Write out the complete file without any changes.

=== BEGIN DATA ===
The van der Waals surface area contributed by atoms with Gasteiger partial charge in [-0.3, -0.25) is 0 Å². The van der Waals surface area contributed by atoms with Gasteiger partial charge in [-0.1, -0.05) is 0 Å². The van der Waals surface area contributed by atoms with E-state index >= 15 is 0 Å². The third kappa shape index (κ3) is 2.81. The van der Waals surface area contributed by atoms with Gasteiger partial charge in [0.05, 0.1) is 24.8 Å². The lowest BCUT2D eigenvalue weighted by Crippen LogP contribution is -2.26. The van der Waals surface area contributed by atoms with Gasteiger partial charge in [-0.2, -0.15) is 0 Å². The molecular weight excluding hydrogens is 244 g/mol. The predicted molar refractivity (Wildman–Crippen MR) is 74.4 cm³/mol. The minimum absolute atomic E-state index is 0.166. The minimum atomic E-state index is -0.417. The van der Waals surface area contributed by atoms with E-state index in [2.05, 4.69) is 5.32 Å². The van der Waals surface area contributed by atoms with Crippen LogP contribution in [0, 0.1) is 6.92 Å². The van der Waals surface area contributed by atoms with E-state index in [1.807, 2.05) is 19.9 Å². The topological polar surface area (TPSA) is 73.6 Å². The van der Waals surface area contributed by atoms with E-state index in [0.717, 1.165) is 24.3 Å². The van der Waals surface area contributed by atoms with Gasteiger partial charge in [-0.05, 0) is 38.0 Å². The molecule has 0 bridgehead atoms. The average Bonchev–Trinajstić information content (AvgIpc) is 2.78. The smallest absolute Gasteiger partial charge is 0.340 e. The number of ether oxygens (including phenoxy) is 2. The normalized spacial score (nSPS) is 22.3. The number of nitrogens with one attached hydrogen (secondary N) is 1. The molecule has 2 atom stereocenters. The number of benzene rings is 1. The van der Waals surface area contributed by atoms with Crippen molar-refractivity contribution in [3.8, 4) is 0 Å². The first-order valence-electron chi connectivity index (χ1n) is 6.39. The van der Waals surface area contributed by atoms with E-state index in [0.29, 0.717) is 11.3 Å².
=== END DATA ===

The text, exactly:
The van der Waals surface area contributed by atoms with Gasteiger partial charge in [-0.3, -0.25) is 0 Å². The van der Waals surface area contributed by atoms with Gasteiger partial charge in [-0.1, -0.05) is 0 Å². The van der Waals surface area contributed by atoms with E-state index >= 15 is 0 Å². The third kappa shape index (κ3) is 2.81. The van der Waals surface area contributed by atoms with Gasteiger partial charge in [0.05, 0.1) is 24.8 Å². The lowest BCUT2D eigenvalue weighted by Crippen LogP contribution is -2.26. The van der Waals surface area contributed by atoms with Gasteiger partial charge in [-0.2, -0.15) is 0 Å². The molecular weight excluding hydrogens is 244 g/mol. The predicted molar refractivity (Wildman–Crippen MR) is 74.4 cm³/mol. The minimum absolute atomic E-state index is 0.166. The minimum atomic E-state index is -0.417. The van der Waals surface area contributed by atoms with E-state index in [2.05, 4.69) is 5.32 Å². The van der Waals surface area contributed by atoms with Crippen LogP contribution in [0, 0.1) is 6.92 Å². The van der Waals surface area contributed by atoms with E-state index in [1.807, 2.05) is 19.9 Å². The topological polar surface area (TPSA) is 73.6 Å². The van der Waals surface area contributed by atoms with E-state index in [0.717, 1.165) is 24.3 Å². The van der Waals surface area contributed by atoms with Gasteiger partial charge in [-0.05, 0) is 38.0 Å². The molecule has 0 bridgehead atoms. The average Bonchev–Trinajstić information content (AvgIpc) is 2.78. The smallest absolute Gasteiger partial charge is 0.340 e. The number of ether oxygens (including phenoxy) is 2. The normalized spacial score (nSPS) is 22.3. The number of nitrogens with one attached hydrogen (secondary N) is 1. The molecule has 2 atom stereocenters. The number of benzene rings is 1. The van der Waals surface area contributed by atoms with Crippen molar-refractivity contribution in [3.8, 4) is 0 Å². The first-order valence-electron chi connectivity index (χ1n) is 6.39. The van der Waals surface area contributed by atoms with E-state index in [0.29, 0.717) is 11.3 Å².